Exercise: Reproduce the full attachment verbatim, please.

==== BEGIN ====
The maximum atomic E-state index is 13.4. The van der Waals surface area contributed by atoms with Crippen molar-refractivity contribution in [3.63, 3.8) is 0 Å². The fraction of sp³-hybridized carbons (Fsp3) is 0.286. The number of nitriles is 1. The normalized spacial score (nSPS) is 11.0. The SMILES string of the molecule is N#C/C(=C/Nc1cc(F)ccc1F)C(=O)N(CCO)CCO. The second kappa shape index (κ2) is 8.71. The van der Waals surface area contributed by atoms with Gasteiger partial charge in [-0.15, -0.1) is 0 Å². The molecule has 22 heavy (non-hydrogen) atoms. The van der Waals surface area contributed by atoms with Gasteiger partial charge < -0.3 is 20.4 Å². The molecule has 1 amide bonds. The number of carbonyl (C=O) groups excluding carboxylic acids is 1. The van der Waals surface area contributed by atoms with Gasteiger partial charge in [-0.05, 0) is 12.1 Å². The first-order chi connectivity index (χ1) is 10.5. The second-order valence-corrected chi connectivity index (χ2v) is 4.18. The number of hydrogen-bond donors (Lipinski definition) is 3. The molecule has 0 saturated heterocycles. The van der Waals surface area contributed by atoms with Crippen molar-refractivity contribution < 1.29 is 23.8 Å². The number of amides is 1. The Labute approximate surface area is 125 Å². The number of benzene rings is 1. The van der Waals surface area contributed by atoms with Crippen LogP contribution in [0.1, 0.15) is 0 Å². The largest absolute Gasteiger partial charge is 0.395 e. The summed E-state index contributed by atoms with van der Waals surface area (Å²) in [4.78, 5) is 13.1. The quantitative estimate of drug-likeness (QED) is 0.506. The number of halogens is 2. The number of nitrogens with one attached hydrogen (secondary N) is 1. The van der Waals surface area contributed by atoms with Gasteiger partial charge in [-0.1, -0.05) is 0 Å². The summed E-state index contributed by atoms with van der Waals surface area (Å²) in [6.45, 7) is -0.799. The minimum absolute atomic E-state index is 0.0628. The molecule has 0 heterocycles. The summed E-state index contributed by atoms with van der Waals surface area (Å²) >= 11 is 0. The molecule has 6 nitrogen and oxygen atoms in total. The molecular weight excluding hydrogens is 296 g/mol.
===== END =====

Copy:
The maximum atomic E-state index is 13.4. The van der Waals surface area contributed by atoms with Crippen molar-refractivity contribution in [3.63, 3.8) is 0 Å². The fraction of sp³-hybridized carbons (Fsp3) is 0.286. The number of nitriles is 1. The normalized spacial score (nSPS) is 11.0. The SMILES string of the molecule is N#C/C(=C/Nc1cc(F)ccc1F)C(=O)N(CCO)CCO. The second kappa shape index (κ2) is 8.71. The van der Waals surface area contributed by atoms with Gasteiger partial charge in [-0.15, -0.1) is 0 Å². The molecule has 22 heavy (non-hydrogen) atoms. The van der Waals surface area contributed by atoms with Gasteiger partial charge < -0.3 is 20.4 Å². The molecule has 1 amide bonds. The number of carbonyl (C=O) groups excluding carboxylic acids is 1. The van der Waals surface area contributed by atoms with Gasteiger partial charge in [-0.05, 0) is 12.1 Å². The first-order chi connectivity index (χ1) is 10.5. The second-order valence-corrected chi connectivity index (χ2v) is 4.18. The number of hydrogen-bond donors (Lipinski definition) is 3. The molecule has 0 saturated heterocycles. The van der Waals surface area contributed by atoms with Crippen molar-refractivity contribution < 1.29 is 23.8 Å². The number of amides is 1. The Labute approximate surface area is 125 Å². The number of benzene rings is 1. The van der Waals surface area contributed by atoms with Crippen LogP contribution in [0.1, 0.15) is 0 Å². The largest absolute Gasteiger partial charge is 0.395 e. The summed E-state index contributed by atoms with van der Waals surface area (Å²) in [4.78, 5) is 13.1. The quantitative estimate of drug-likeness (QED) is 0.506. The number of halogens is 2. The number of nitrogens with one attached hydrogen (secondary N) is 1. The van der Waals surface area contributed by atoms with Gasteiger partial charge in [-0.1, -0.05) is 0 Å². The summed E-state index contributed by atoms with van der Waals surface area (Å²) in [6.45, 7) is -0.799. The minimum absolute atomic E-state index is 0.0628. The molecule has 0 heterocycles. The summed E-state index contributed by atoms with van der Waals surface area (Å²) >= 11 is 0. The molecule has 6 nitrogen and oxygen atoms in total. The molecular weight excluding hydrogens is 296 g/mol.